Then was a wide range in the severity of symptoms of PAS. It may be true that some elements of PAS are present to some degree in a majority of divorcing families. Our findings are consistent with those of Johnston et al. (1989) in that all of our cases were entrenched in intense post-divorce conflicts. As such they may represent a severe form of a psychological response common in the children of divorcing parents and may not deserve to be classified as a distinct syndrome,
Jacobs (1988) and Wallerstein (1985) refer to narcissistic injury as the motivating force for the alienating parent. Jacobs (1988) also suggests a form of “sibling rivalry” between the divorcing parents for the control and love of the child and Wallerstein (1985) suggests a pathological dependence of a parent on the child to protect against feelings of loss as another underlying dynamic. This is supported by the observations in this study that all of the alienating parents experience intense dysphoric feelings which they blamed on their former spouses. Predominantly the alienating parents experienced intense narcissistic injuries. However, issues of “sibling rivalry” and pathological defense against feelings of loss were also present in at least some of the alienating parents. In some cases, more than one motivating factor appeared to be involved. It should be underscored, however, that these motivations are often strikingly out of the consciousness of the alienating parent, many of whom were adept at coloring their motivations and behaviors in socially acceptable ways to themselves as well as to professionals.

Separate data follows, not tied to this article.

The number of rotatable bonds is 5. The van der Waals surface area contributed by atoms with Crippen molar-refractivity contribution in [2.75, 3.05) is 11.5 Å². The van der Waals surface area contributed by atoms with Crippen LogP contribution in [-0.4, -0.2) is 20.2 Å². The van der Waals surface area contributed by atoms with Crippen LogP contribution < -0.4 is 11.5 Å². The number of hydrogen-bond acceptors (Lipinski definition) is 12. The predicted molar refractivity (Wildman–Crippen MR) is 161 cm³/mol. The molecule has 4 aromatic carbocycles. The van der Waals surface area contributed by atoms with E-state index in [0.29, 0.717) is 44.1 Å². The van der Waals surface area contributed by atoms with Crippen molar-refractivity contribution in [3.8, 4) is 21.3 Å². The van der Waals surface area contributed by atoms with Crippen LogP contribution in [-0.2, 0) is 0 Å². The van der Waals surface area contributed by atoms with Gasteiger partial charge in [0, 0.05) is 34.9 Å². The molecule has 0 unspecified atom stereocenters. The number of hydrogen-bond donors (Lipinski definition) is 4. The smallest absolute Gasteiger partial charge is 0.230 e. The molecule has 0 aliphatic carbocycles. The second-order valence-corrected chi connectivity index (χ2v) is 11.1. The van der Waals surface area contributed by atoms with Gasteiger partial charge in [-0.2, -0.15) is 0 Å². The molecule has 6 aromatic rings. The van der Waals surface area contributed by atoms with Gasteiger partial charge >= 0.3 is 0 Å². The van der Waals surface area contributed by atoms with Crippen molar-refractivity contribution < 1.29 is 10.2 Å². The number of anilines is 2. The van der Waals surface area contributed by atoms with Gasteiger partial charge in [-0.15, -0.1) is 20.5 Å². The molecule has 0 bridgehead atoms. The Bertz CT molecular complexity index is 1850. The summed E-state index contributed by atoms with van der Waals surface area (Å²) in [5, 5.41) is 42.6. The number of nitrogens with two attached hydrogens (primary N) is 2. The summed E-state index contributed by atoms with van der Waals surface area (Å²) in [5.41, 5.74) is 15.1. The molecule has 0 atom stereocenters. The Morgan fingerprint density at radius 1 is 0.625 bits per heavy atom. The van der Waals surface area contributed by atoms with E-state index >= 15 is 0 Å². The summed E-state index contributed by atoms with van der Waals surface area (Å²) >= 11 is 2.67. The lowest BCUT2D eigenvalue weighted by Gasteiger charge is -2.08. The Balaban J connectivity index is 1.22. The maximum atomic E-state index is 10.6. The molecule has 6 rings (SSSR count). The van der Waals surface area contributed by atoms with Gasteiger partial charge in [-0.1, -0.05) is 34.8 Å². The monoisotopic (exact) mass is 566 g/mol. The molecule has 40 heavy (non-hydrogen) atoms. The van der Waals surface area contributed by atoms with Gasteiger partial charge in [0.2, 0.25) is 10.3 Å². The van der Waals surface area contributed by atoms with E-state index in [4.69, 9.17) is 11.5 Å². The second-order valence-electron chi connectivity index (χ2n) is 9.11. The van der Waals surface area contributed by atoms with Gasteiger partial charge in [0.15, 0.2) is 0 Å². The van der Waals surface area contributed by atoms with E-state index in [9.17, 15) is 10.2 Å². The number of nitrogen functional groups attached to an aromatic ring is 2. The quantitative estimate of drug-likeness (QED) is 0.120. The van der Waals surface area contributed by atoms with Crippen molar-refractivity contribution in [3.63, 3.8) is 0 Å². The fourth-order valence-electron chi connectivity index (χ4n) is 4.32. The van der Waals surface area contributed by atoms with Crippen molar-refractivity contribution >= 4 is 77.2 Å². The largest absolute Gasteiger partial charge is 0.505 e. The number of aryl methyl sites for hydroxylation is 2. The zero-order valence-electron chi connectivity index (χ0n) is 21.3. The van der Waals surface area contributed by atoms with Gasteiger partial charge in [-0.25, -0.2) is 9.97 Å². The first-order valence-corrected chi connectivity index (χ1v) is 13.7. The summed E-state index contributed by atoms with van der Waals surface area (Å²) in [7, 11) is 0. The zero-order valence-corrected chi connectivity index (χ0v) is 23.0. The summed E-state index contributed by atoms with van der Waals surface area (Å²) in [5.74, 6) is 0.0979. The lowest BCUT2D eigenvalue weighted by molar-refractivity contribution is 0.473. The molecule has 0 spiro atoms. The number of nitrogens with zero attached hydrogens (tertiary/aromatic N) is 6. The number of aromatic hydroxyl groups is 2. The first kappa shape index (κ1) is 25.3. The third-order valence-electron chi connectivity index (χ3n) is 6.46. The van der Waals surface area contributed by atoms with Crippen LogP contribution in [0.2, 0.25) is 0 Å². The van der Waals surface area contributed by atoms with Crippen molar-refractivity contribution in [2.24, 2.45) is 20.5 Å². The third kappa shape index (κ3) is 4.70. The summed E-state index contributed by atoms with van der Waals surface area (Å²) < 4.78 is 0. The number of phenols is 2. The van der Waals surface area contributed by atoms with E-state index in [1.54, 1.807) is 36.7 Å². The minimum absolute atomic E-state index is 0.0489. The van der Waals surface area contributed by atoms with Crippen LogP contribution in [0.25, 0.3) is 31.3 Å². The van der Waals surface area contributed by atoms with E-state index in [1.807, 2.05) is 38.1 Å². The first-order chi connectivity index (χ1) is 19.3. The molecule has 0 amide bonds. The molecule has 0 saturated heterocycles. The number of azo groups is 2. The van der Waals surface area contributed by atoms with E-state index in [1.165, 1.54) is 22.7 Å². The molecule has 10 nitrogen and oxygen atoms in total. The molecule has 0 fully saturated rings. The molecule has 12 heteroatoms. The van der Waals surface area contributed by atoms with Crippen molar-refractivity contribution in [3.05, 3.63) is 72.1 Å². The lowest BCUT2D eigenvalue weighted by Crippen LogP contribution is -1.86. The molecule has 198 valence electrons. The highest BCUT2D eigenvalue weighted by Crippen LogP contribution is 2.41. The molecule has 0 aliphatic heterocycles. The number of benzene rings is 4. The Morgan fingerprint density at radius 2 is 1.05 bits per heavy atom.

Contrary to what might easily be assumed by professionals, this study suggests that PAS does not necessarily signify dysfunction in either the alienated parent or in the relationship between that parent and child. PAS appears to be primarily a Function of the pathology of the alienating parent and that parent’s relationship with the children. Children are apt to be susceptible to alienation when they perceive that the alienating parent’s emotional survival or the survival of their relationship with the alienating parent is dependent upon the child’s rejection of the other parent. This is consistent with the finding of Johnston et al. (1987) in which they noted a tendency for children to be protective toward a fragile parent when the parents were entrenched in disputes over custody and access.